There is hope that as the chief justice hauls up the chiefs of the dreaded intelligence agencies (the Inter-Services Intelligence and Military Intelligence etc), he will apply the same rule of law to them as they do to civilians.
Meanwhile, a judicial commission in Karachi is recording the statements in the cases of 54 ‘missing’ people. Yesterday my reporter returned frustrated because the media wasn’t allowed inside. She did manage to speak to some of the families when they emerged. One man said that this was the sixth commission he was attending. In the end, isn’t it clear to all of us that the intelligence agencies have these people. They should just give them up.
Yes, this sounds incredibly naïve. But brutalizing people just creates more violence in its spin-off forms.
For me, this open secret, this lie, this silence is one of the many forms of violence people face in Pakistan. And it spins out to implicate many spheres. All of the people who go about their daily lives not thinking about all the people who have disappeared are complicit. All these people are complicit for not exerting pressure on the courts, police, agencies, authorities, president, prime minister, elected representatives to give these people justice. It is here that, for me, Hannah Arendt’s words ring true, for several reasons.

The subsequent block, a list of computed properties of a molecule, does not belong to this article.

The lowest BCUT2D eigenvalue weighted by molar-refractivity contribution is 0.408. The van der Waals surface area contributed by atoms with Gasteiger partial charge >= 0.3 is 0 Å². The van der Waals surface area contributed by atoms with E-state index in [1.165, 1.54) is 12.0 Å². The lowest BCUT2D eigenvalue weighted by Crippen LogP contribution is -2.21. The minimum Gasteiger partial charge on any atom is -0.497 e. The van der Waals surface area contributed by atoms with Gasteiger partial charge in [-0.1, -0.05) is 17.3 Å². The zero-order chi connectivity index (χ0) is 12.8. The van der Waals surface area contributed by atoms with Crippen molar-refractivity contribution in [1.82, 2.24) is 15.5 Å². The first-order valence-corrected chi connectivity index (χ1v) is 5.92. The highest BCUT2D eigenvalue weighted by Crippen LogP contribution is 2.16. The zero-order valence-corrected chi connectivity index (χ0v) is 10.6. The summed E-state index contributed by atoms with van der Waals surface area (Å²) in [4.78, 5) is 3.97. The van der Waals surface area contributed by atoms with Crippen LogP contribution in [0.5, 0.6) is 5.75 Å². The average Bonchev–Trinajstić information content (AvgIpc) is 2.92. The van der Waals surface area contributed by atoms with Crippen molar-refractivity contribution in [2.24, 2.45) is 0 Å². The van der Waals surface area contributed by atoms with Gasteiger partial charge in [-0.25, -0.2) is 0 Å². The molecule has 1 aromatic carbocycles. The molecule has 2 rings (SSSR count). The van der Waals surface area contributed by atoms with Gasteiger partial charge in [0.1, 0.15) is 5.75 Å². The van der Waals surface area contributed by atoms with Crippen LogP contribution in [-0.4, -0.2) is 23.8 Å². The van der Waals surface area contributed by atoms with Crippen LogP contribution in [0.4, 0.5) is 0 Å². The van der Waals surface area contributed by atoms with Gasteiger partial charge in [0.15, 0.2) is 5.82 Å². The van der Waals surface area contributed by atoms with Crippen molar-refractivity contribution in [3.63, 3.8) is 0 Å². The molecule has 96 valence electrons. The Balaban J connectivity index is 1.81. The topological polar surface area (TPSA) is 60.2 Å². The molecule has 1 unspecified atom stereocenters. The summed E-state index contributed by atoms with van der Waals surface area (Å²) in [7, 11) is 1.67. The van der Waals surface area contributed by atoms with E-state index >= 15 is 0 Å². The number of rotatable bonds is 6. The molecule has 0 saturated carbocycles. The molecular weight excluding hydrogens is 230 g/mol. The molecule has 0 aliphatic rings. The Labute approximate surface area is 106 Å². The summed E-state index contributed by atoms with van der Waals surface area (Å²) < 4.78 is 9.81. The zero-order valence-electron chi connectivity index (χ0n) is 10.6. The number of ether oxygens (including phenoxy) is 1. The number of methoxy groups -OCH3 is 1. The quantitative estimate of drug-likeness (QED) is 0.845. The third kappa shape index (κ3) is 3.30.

Hannah Arendt, a German-born Jew who escaped the Nazis in 1940, went on to become the first woman professor at Princeton University. In 1961 she was sent by the New Yorker to cover the trial of Nazi war criminal Adolf Eichmann in Jerusalem. Her articles were put together in a book in which she coined the phrase, ‘the banality of evil’.
Historian Dr Yaacov Lozowick, a former director of the Yad Vashem Archives explains the term: The ability to commit evil in a way that sounds almost rational or familiar. People who are not actually monsters or particularly ideologically motivated can become cogs in a machine that, under particular extraordinary historical circumstances, makes them commit unbelievable acts of evil.